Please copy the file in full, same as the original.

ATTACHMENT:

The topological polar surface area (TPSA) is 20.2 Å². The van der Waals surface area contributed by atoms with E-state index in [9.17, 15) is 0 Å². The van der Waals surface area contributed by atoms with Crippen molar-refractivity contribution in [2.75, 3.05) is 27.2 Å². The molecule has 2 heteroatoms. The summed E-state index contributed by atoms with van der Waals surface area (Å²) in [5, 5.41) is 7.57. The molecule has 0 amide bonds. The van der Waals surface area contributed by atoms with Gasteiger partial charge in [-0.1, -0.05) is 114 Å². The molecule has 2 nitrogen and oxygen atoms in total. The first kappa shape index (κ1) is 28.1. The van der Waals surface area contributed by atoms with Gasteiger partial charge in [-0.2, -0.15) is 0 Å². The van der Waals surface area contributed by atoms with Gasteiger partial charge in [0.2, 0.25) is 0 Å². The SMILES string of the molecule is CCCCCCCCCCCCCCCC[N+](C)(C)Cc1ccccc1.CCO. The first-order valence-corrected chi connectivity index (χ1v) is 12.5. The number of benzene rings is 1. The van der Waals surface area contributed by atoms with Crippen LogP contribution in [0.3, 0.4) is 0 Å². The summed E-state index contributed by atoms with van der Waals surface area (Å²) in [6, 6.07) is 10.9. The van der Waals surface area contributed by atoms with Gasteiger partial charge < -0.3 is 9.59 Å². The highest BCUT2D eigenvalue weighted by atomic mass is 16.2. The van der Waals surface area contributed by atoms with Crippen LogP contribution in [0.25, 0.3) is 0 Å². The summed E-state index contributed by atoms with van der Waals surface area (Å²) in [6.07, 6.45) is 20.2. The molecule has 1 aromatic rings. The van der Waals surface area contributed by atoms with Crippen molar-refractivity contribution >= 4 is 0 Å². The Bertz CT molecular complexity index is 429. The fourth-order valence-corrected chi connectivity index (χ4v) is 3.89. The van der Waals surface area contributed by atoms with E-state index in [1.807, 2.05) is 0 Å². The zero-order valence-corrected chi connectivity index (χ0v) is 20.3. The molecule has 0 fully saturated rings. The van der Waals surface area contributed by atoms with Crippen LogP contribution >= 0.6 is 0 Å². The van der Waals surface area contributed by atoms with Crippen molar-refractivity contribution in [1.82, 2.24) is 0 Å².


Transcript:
The topological polar surface area (TPSA) is 20.2 Å². The van der Waals surface area contributed by atoms with E-state index in [9.17, 15) is 0 Å². The van der Waals surface area contributed by atoms with Crippen molar-refractivity contribution in [2.75, 3.05) is 27.2 Å². The molecule has 2 heteroatoms. The summed E-state index contributed by atoms with van der Waals surface area (Å²) in [5, 5.41) is 7.57. The molecule has 0 amide bonds. The van der Waals surface area contributed by atoms with Gasteiger partial charge in [-0.1, -0.05) is 114 Å². The molecule has 2 nitrogen and oxygen atoms in total. The first kappa shape index (κ1) is 28.1. The van der Waals surface area contributed by atoms with Gasteiger partial charge in [-0.2, -0.15) is 0 Å². The van der Waals surface area contributed by atoms with Gasteiger partial charge in [0.2, 0.25) is 0 Å². The SMILES string of the molecule is CCCCCCCCCCCCCCCC[N+](C)(C)Cc1ccccc1.CCO. The first-order valence-corrected chi connectivity index (χ1v) is 12.5. The number of benzene rings is 1. The van der Waals surface area contributed by atoms with Crippen LogP contribution in [0.3, 0.4) is 0 Å². The summed E-state index contributed by atoms with van der Waals surface area (Å²) in [6, 6.07) is 10.9. The van der Waals surface area contributed by atoms with Gasteiger partial charge < -0.3 is 9.59 Å². The highest BCUT2D eigenvalue weighted by atomic mass is 16.2. The van der Waals surface area contributed by atoms with Crippen LogP contribution in [0.25, 0.3) is 0 Å². The summed E-state index contributed by atoms with van der Waals surface area (Å²) in [6.07, 6.45) is 20.2. The molecule has 1 aromatic rings. The van der Waals surface area contributed by atoms with Crippen molar-refractivity contribution >= 4 is 0 Å². The Bertz CT molecular complexity index is 429. The fourth-order valence-corrected chi connectivity index (χ4v) is 3.89. The van der Waals surface area contributed by atoms with E-state index in [1.807, 2.05) is 0 Å². The zero-order valence-corrected chi connectivity index (χ0v) is 20.3. The molecule has 0 fully saturated rings. The van der Waals surface area contributed by atoms with Crippen LogP contribution >= 0.6 is 0 Å². The van der Waals surface area contributed by atoms with Crippen molar-refractivity contribution in [1.82, 2.24) is 0 Å².